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Showing posts from April, 2022

Are you a ticket closing developer?

Greetings! "I have done my work. I'm taking another ticket." "Can we close this ticket end of the sprint." "Why is this ticket still open." "We need to work extra and close these tickets." Those are only a few phrases. If you have not heard those words, congratulations!! you are working in a super nice environment. Unfortunately for most, these are daily sentences they encounter. The definition I'm using this term for anyone, be it an intern, architect, manager or anyone whose main target is to close the ticket by themselves or by forcing others. They do not focus on, do not allow code improvements. Why do they do it As I can't read minds, I don't know. However they may be targeting big paychecks, promotions, praises, etc by showing they are very efficient, committed, etc. However they are just moving from one ticket to another. How do they look like Lazy to learn Do not understand the value of good code No proper use of design pr

Replace HashTable with Map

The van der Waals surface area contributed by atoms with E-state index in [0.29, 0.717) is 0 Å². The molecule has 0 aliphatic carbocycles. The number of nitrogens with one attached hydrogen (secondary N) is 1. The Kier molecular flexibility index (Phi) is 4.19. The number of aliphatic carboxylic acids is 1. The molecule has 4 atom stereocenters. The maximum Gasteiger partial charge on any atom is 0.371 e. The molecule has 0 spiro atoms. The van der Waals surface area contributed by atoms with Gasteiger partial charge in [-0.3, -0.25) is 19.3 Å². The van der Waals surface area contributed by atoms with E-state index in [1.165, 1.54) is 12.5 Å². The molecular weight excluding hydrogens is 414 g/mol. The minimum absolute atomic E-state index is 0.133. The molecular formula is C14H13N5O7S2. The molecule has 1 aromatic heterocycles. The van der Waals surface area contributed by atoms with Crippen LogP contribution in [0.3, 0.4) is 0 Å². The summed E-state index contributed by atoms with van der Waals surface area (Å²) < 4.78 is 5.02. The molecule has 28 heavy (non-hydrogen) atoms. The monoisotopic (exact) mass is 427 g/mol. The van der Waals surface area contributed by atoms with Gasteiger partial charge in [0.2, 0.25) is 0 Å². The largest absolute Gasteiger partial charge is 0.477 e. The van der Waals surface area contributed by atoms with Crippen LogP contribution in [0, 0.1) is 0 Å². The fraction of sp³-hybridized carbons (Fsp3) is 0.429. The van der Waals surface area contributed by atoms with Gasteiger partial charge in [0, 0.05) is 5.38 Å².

Greetings! While I was reviewing a code, I noted that there is a Sonar violation saying not to use HashTable. Which is correct. Also it suggested to use something like HashMap instead of HashTable. I reached out the developer and asked to remove the HashTable but she said that use of HashMap did not work. Also when I asked why did you use HashTable at first place, the answer was legacy code expects it, hence for new code we need to add HashTable. Let's see how we can solve such cases.  Problem First of all we need to understand why these kind of rules exists. Our codebase is very old hence we have lots of deprecated class usages. Former developers have used whatever the API available those days. As a junior developer you need to understand, learn that classes like HashTable, Vector should not use in modern codes because those are synchronized. You need to replace those with modern APIs. Hashtable<Integer, String> ht1 = new Hashtable<>(); Problem... Again One of thos

Do not judge a design by sonar coverage

Greetings! I have been using SonarQube as a quality tool for quite some time now. It is used for continuous inspection of code quality to perform automatic reviews with static analysis of code to detect bugs, code smells, and security vulnerabilities. Eventhough the intention is to detect issues, top level managers, architects, etc use it to measure team's working quality progress in their visual boards. As they are usually busy people they will not have time to look into real code and to see the real issues there. What happen then? developers will start to write "sonar satisfy" codes. I have seen very unreadable bad codes with zero sonar quality issues. And also there are good quality codes with some unnecessary sonar issues. Reason for that is it can detect prefined rules but not all design flows. If you want to be a good developer, don't try to write "sonar quality" code, instead use "clean codes" and get the Sonar support when necessary. Let